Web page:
The problem is imbalance. Clearly both time and action are necessary. Things need to be done in the world. Homes need to be built, children need to be raised, food needs to be grown, medicines need to be discovered. Because we’re incarnated in human bodies, there are things in the world that require our attention in order for us to be healthy and to grow as a family of beings on the earth. The problem is not necessarily working hard, the problem is working so hard and long without rest that we begin to imagine that we’re the ones making everything happen. We begin to feel a growing, gnawing sense of responsibility and grandiosity about how important our work is and how we can’t stop because everything is on our shoulders. We forget that forces much larger than we are, in fact, do most of the work. When we don’t stop, we don’t remember that. One thing I love about the Sabbath practice in most spiritual traditions is that it starts at a particular time, like the sun going down in the Jewish tradition or the sun coming up on Easter Sunday morning. The onset of Sabbath is usually tied to the sun or the moon, something that you can’t mess with. You can’t negotiate away the time to stop working. You can’t say, “I’ll stop as soon as I finish this report.” Sabbath time is the time when we get stopped.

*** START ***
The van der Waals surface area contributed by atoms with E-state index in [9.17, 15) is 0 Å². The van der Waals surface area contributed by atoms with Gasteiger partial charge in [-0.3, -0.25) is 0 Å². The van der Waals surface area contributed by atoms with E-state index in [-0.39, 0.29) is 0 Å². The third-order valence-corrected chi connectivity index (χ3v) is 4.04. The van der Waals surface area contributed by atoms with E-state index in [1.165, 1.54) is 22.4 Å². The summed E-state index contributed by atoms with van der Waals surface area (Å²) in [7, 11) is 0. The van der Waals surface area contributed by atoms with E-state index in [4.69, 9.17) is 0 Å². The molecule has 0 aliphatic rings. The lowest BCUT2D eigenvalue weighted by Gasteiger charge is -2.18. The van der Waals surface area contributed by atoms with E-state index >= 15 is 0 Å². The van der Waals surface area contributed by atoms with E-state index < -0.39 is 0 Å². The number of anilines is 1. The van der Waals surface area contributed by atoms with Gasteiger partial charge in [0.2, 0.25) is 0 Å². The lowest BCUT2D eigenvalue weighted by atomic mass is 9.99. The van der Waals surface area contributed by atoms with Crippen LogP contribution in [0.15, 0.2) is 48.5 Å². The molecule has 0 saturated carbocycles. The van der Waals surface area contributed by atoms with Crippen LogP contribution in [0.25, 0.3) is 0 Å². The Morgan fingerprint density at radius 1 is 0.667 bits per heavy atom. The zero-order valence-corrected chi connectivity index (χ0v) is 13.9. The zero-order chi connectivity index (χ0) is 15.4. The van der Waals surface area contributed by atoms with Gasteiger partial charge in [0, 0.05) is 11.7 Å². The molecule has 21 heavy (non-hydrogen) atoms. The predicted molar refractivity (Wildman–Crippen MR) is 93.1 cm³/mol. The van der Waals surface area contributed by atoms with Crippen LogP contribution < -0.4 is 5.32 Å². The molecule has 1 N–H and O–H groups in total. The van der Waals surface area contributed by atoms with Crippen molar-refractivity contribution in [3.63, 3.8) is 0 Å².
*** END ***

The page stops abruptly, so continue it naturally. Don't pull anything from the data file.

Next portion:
When Sabbath begins is determined by forces greater than us.
Exactly, and it invokes humility by remembering that the peace we bring to the table, while precious, is also quite small. For some people that might seem like an insult, but for a lot of us, it’s a tremendous relief.
In our society, we think of rest as useless. You describe rest as joyful as well as useful.
We need to listen to the spiritual traditions. Jesus said, “Behold, I bring you tidings of great joy,” and “Come, that you might have life and have that abundantly.” The Buddha spoke about joy being the fruit of spiritual practice. No spiritual tradition says that God wants us to be exhausted. No scripture says we’re supposed to be totally burned out. Almost every scripture says that the fruit of life is joy being happy in all that we have been given and all that arises in the course of human life. There are sorrows, but the more spacious we become, the more joyful we become in being able to embrace everything.